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Tuesday, June 3rd, 2014
By Amy Kronenberger
St. Marys officials undecided over trash collection system
ST. MARYS - The tag or bag controversy continues.
City officials remain divided over whether to keep trash collection as a tagging system or change to a bagging system. Council's solid waste committee members on Monday decided to defer discussion to full council after failing to reach an agreement.
Residents are paying a $9.95 base fee on their utility bill for trash pick-up and must purchase $1 tags for each bag or trash can weighing 33 pounds or less that they place at the curb.
Some residents create counterfeit tags, overstuff containers or do not properly tag items, officials said.
Committee members Robin Willoughby and Todd Fleagle said many of their constituents have complained to them about the possible switch, saying they prefer the tagging system. Committee member Greg Freewalt, however, said those people don't understand the need behind the change.
Doug Metz, superintendent of solid waste operations, asked the committee to consider the change as a way to stop abuse and prevent the city from losing money. Switching to a specific bag with a city sanitation logo stamped on it will eliminate the abuse, he said. If a resident does not use the appropriate bag, the trash will not be collected, he added.
Willoughby said residents have told her the tag system is fine and doesn't need changed. She added they also voiced concerns about animals ripping into the bags.
"They feel that right now this is the best way, to keep the tags," she said.
Fleagle said he's heard the same thing.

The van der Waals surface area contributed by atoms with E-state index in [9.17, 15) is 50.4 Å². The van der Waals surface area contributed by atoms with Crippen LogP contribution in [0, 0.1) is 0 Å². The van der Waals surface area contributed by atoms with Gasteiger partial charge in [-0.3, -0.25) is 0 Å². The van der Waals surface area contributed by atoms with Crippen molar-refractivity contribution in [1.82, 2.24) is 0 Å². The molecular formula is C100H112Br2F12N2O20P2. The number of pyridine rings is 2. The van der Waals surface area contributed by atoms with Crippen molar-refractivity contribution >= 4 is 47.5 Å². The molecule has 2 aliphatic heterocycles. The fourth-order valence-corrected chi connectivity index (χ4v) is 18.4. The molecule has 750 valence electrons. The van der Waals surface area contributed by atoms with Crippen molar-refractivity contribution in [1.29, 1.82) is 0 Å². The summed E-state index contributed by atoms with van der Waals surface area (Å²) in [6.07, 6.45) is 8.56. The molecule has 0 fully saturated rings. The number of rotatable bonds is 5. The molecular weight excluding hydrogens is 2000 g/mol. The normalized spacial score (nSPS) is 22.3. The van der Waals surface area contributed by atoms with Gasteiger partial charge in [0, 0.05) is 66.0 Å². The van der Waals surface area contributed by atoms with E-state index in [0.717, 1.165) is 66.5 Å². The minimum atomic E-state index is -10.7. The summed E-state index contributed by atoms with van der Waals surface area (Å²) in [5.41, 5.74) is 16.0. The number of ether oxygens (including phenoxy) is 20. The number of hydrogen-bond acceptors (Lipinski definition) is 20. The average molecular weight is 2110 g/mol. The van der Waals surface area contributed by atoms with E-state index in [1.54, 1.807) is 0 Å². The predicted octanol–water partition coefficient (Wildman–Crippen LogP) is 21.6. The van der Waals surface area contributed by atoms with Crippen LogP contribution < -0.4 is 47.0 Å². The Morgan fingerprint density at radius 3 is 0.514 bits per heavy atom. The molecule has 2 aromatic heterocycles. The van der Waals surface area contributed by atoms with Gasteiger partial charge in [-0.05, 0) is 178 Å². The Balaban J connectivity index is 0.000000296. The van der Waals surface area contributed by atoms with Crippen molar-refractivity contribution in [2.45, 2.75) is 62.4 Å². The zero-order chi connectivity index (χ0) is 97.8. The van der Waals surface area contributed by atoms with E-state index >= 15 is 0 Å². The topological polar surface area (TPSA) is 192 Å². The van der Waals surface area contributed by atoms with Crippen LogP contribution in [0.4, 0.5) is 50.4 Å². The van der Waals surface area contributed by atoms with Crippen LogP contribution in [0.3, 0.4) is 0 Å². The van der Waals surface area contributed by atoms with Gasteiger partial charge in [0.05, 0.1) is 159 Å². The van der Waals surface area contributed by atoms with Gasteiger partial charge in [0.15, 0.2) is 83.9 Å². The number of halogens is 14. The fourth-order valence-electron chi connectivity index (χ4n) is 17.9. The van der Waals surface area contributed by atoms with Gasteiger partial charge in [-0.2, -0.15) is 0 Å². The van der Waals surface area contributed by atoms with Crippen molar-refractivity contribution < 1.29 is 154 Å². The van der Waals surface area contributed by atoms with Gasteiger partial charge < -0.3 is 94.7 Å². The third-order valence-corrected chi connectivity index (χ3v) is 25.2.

"I couldn't believe after our last meeting people said ... we just need to enforce it and keep what we already have," he said. "If you do away with the cans, you have the varmint problem ... I think that could be an issue because you don't have the cans to protect the bags."
Freewalt said residents could still put the bags in cans as long as they are properly tied with no loose refuse and are the appropriate weight. Collectors would remove the bags from the cans when collected, he said. Metz said he didn't see a problem with that.
Fleagle said the bagging system might be doable if residents can still use cans but noted he's never heard a resident say he or she understands why the change is needed. He and Willoughby said they would vote against the change. Fleagle added that Metz should concentrate on enforcing the current rules.
Council president Dan Hoelscher, mayor Pat McGowan and safety service director Greg Foxhoven also attended the meeting and expressed a preference to a bagging system. Hoelscher said enforcing the tagging system is not as easy as Fleagle suggests.
"That's an easy statement to say, but how do you get people like that? How do you go after them without spending a lot more man-hours?" he asked.
Metz has said the counterfeiters usually can't be enforced. McGowan said the change would give the city better control.
Freewalt suggested trying the bagging system to see how it works, noting the $1 cost per bag would be the same as the cost of the tags. Metz said all area grocers that sold the tags agreed to carry the bags.
"If they want to put them in the cans, that's fine ... they were worried about that, but the prices should not change for them, so why should they worry if it's a bag or a tag?" Freewalt asked. "Sometimes you gotta make a little tough decision, and I don't think we're hurting anyone. ... Why would it make any difference if he (Metz) can solve a problem?"
Metz noted the city has about four months of tags left and suggested establishing a switchover period from October to January, during which residents can use either tags or bags.
The committee will raise the issue with full council during their next regular meeting at 7 p.m. Monday at the municipal building.
In other business, committee members discussed working with area companies to possibly use the city's sanitation services instead of contracting their own.
Metz also said this year's spring clean-up was a success with 106.62 tons collected on May 10 and May 17. Last year's spring clean-up collected 112.32 tons. He noted that many people continue to violate the rules of the annual special collection and many items go uncollected.
The committee in the past has discussed changing the clean-up event to a central drop-off location as a way to stop violators. They opted, however, to keep the practice unchanged, noting many residents don't have the means to transport items.
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